By Jeffrey Blackwell/Memorial Church Communications
Generations of Harvard University Choir member voices filled the sanctuary, Appleton Chapel and even the hallways of Memorial Church last weekend in a musical reunion of Harvard’s celebrated chorus.
More than 100 alumni from across the country attended the three-day event, reuniting old friends and providing the opportunity to make music again in the place where lasting memories and friendships were created.
Choir members representing Harvard classes from the past 60 years — including one member of the Class of 1958 — took part in events throughout the weekend. Dr. Murray Forbes Somerville, who served as University choirmaster and organist at the Memorial Church from 1990 to 2003, also attended to share the conducting and rehearsing duties.
More than 100 University Choir alumni pose for a group shot with current members of the University Choir on the porch of Memorial Church. Photos by Jeffrey Blackwell/Memorial Church Communications
“It was wonderful to have everyone back, making music in a place very special to all of them and to the collective group,” said Edward Elwyn Jones, the Gund University Choirmaster and Organist. “Many people in the Choir, the Choral Fellows and also the Sunday Choir, spend a significant amount of their time in this building and grow to love it as a center, not only for their music-making but also their social lives. It’s wonderful to welcome them back home here.”
The reunion was organized by the University Choir Alumni Committee. The festivities kicked off with a dinner Friday evening. On Saturday, former choir members took part in a morning rehearsal, followed in the afternoon by a performance of Johannes Brahms’ Ein Deutsches Requiem, conducted by Somerville.
At Sunday Services, Alumni singers joined with the members of the current University Choir to sing Nun danket alle Gott, SWV 418 by Heinrich Schütz (1585–1672); Give All to Love by Memorial Church Composer Carson Cooman ’04; and Hear My Words, Ye People by Hubert Parry (1848–1918).
“Splendid making music together with nearly 100 alumni returning, alumni from Ed’s time, alumni from the time when I was university organist and choirmaster, and also a number of the alumni from my distinguished predecessor John Ferris,” said Somerville. “It’s a weekend of remembrance and looking to the future, and reconnecting.”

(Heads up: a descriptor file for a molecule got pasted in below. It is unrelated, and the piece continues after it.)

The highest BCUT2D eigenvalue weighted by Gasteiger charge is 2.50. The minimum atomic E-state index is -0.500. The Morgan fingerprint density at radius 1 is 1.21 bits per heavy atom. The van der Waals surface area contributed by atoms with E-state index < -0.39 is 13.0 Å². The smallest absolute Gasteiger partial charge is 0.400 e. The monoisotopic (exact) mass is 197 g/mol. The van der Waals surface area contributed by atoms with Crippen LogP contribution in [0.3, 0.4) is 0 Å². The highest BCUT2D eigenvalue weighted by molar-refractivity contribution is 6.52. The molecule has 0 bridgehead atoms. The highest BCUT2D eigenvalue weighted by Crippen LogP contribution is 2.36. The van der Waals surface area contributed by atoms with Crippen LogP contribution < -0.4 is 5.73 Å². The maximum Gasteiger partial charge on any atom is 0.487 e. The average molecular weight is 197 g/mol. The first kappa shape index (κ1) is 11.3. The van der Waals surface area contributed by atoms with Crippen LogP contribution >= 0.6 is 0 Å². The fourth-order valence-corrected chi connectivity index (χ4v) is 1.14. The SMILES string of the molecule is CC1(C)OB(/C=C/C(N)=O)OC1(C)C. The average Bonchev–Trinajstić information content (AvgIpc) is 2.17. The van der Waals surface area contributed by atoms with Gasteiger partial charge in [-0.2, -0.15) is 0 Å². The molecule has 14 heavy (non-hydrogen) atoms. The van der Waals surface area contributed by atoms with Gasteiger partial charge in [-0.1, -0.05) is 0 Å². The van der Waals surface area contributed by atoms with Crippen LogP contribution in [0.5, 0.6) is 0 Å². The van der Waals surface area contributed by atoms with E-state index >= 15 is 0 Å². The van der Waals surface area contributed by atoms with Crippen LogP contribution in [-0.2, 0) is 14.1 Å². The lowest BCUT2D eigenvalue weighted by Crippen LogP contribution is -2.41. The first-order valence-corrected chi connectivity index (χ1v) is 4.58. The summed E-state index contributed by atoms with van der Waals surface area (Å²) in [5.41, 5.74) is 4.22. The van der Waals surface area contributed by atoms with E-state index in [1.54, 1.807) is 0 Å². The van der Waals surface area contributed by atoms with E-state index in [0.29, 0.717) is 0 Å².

University Choir alumni sing Johannes Brahms’ Ein Deutsches Requiem, conducted by former University Choirmaster and Organist Dr. Murray Forbes Somerville.
Somerville recently made a generous gift to the choir in support of the Choral Fellows, a group of 16 choir members who sing at Morning Prayers every weekday during the academic term and at special concerts throughout the year.
“I am honored and humbled by Dr. Murray Forbes Somerville's generous gift to the Choral Fellows, an institution which he founded,” said Jones. “He is a tireless supporter of what I’m doing at the church.”
Alexandra Amati-Camperi, a professor of music at the University of San Francisco, was a member of the choir in the mid-1990s while pursuing her Ph.D. At the time, she was pregnant with her son Ariel and gave birth to him just a few hours after her final Christmas Carols service. Her son joined the choir 20 years later, and both attended the reunion.
“We got to sing together for a semester when I was a visiting scholar Spring 2015 and that was special and awesome beyond what words can describe,” said Amati-Camperi Ph.D. ’95. “UChoir is our special place and singing together at reunions brings it home regularly with a vengeance. I believe we are the only bi-generational pair in UChoir.”
University Choir members sing together with alumni during the reunion weekend at Memorial Church.
Somerville said providing an opportunity for generations of choir members to sing together is an important intention of the reunion weekends.
“I know it is a very emotional experience for many of the singers who have been away from here for quite some time,” said Somerville. “To come back together and sing in this space brings back many, many happy memories. What a wonderful thing it is for the generations to get to know one another.”